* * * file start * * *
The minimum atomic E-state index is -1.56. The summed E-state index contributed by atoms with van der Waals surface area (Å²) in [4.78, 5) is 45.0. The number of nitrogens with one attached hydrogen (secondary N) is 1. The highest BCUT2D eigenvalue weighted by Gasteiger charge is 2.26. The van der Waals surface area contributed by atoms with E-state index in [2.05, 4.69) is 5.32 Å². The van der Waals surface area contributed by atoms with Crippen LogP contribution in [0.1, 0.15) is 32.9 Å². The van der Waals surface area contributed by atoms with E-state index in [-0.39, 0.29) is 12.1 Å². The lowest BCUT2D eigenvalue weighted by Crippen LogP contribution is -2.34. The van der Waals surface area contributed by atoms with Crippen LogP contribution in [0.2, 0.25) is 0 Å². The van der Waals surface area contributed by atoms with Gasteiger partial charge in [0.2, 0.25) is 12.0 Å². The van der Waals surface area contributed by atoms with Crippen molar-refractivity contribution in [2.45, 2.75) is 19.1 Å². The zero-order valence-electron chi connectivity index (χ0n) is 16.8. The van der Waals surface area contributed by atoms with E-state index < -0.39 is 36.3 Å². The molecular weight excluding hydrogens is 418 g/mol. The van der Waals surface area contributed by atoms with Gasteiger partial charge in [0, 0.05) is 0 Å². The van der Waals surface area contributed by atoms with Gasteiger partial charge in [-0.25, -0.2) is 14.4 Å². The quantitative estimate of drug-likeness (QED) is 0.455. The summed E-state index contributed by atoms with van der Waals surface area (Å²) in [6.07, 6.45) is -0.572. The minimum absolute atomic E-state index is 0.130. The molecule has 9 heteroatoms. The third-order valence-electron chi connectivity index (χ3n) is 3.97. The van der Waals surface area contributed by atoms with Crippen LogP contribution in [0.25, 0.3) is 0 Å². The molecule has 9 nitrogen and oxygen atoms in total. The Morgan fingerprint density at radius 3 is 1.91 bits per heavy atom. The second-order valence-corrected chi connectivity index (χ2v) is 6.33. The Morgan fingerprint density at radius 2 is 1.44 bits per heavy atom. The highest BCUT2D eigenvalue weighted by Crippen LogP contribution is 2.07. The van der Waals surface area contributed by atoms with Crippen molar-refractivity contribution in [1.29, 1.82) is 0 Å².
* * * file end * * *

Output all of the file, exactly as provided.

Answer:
The minimum atomic E-state index is -1.56. The summed E-state index contributed by atoms with van der Waals surface area (Å²) in [4.78, 5) is 45.0. The number of nitrogens with one attached hydrogen (secondary N) is 1. The highest BCUT2D eigenvalue weighted by Gasteiger charge is 2.26. The van der Waals surface area contributed by atoms with E-state index in [2.05, 4.69) is 5.32 Å². The van der Waals surface area contributed by atoms with Crippen LogP contribution in [0.1, 0.15) is 32.9 Å². The van der Waals surface area contributed by atoms with E-state index in [-0.39, 0.29) is 12.1 Å². The lowest BCUT2D eigenvalue weighted by Crippen LogP contribution is -2.34. The van der Waals surface area contributed by atoms with Crippen LogP contribution in [0.2, 0.25) is 0 Å². The van der Waals surface area contributed by atoms with Gasteiger partial charge in [0.2, 0.25) is 12.0 Å². The van der Waals surface area contributed by atoms with Crippen molar-refractivity contribution in [2.45, 2.75) is 19.1 Å². The zero-order valence-electron chi connectivity index (χ0n) is 16.8. The van der Waals surface area contributed by atoms with E-state index < -0.39 is 36.3 Å². The molecular weight excluding hydrogens is 418 g/mol. The van der Waals surface area contributed by atoms with Gasteiger partial charge in [0, 0.05) is 0 Å². The van der Waals surface area contributed by atoms with Gasteiger partial charge in [-0.25, -0.2) is 14.4 Å². The quantitative estimate of drug-likeness (QED) is 0.455. The summed E-state index contributed by atoms with van der Waals surface area (Å²) in [6.07, 6.45) is -0.572. The minimum absolute atomic E-state index is 0.130. The molecule has 9 heteroatoms. The third-order valence-electron chi connectivity index (χ3n) is 3.97. The van der Waals surface area contributed by atoms with Crippen LogP contribution in [0.25, 0.3) is 0 Å². The molecule has 9 nitrogen and oxygen atoms in total. The Morgan fingerprint density at radius 3 is 1.91 bits per heavy atom. The second-order valence-corrected chi connectivity index (χ2v) is 6.33. The Morgan fingerprint density at radius 2 is 1.44 bits per heavy atom. The highest BCUT2D eigenvalue weighted by Crippen LogP contribution is 2.07. The van der Waals surface area contributed by atoms with Crippen molar-refractivity contribution in [1.29, 1.82) is 0 Å².